Zombie PCs: 'Time to infection is less than five minutes'

A fascinating -- and horrifying -- new article in The New York Times offers the lowdown on "zombie computers," the half-a-million-or-so machines that are converted, assembled into systems called "botnets" and forced to do a shadowy figure's bidding, namely in the form of automated programs that send the majority of e-mail spam, illegally seek financial information and install malicious software on still more PCs.Lock up your Windows and children!

Zombies
A fascinating -- and horrifying -- new article in The New York Times offers the lowdown on "zombie computers," the half-a-million-or-so machines that are converted, assembled into systems called "botnets" and forced to do a shadowy figure's bidding, namely in the form of automated programs that send the majority of e-mail spam, illegally seek financial information and install malicious software on still more PCs.

Lock up your Windows and children!

In what sounds like the plot of 28 Days Later -- computer "rage," anyone? --  the Times reports that botnets are alive and strong, according to shadowserver.org, a site that tracks such things:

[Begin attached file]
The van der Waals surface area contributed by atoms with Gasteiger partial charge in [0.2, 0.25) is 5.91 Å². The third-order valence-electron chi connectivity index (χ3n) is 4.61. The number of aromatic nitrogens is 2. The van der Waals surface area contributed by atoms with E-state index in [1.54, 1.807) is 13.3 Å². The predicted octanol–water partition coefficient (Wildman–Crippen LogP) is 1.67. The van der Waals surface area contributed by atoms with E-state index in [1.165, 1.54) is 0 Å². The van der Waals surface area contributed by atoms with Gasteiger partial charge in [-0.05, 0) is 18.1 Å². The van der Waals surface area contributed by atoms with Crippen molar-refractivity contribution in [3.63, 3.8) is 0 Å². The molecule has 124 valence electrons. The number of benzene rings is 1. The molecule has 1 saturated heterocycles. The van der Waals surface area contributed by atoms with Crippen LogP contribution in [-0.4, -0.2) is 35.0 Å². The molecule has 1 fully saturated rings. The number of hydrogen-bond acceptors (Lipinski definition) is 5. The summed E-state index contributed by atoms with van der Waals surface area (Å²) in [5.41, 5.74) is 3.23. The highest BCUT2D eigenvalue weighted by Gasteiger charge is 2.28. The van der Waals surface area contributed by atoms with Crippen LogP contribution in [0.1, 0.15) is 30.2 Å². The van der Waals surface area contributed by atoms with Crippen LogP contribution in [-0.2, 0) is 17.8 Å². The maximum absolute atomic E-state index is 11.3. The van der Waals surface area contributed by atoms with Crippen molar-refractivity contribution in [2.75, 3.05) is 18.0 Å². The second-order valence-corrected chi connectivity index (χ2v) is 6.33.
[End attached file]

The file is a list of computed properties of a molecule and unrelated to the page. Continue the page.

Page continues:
"The mean time to infection is less than five minutes," said Richie Lai, who is part of Microsoft’s Internet Safety Enforcement Team, a group of about 20 researchers and investigators. The team is tackling a menace that in the last five years has grown from a computer hacker pastime to a dark business that is threatening the commercial viability of the Internet.

Great Scot! The simple reality of these bots is terrifying to the security-minded: Any computer connected to the Internet can be vulnerable. Botnet attacks can come with their own antivirus software, permitting the programs to take over a computer and then effectively remove other malware competitors.

According to the article, Microsoft investigators "were amazed recently to find a botnet that turned on the Microsoft Windows Update feature after taking over a computer, to defend its host from an invasion of competing infections."

Good lord. What's more, botnets have evolved quickly to make detection more difficult, recently using "fast-flux," a technique that generates a rapidly changing set of Internet addresses to make the botnet more difficult to locate and disrupt.

Yikes. So what's a user to do?

First, take Microsoft's Malicious Software Removal Tool out for a ride. Then make sure your firewall is up and you're up to date with all security patches.

Then pray. Because these zombies are hard to find, much less kill. Just last week, Secunia, a computer security firm,  tested a dozen leading PC security suites and found that the best one detected only 64 out of 300 software vulnerabilities.

Has your computer ever gone zombie? Tell us in TalkBack.

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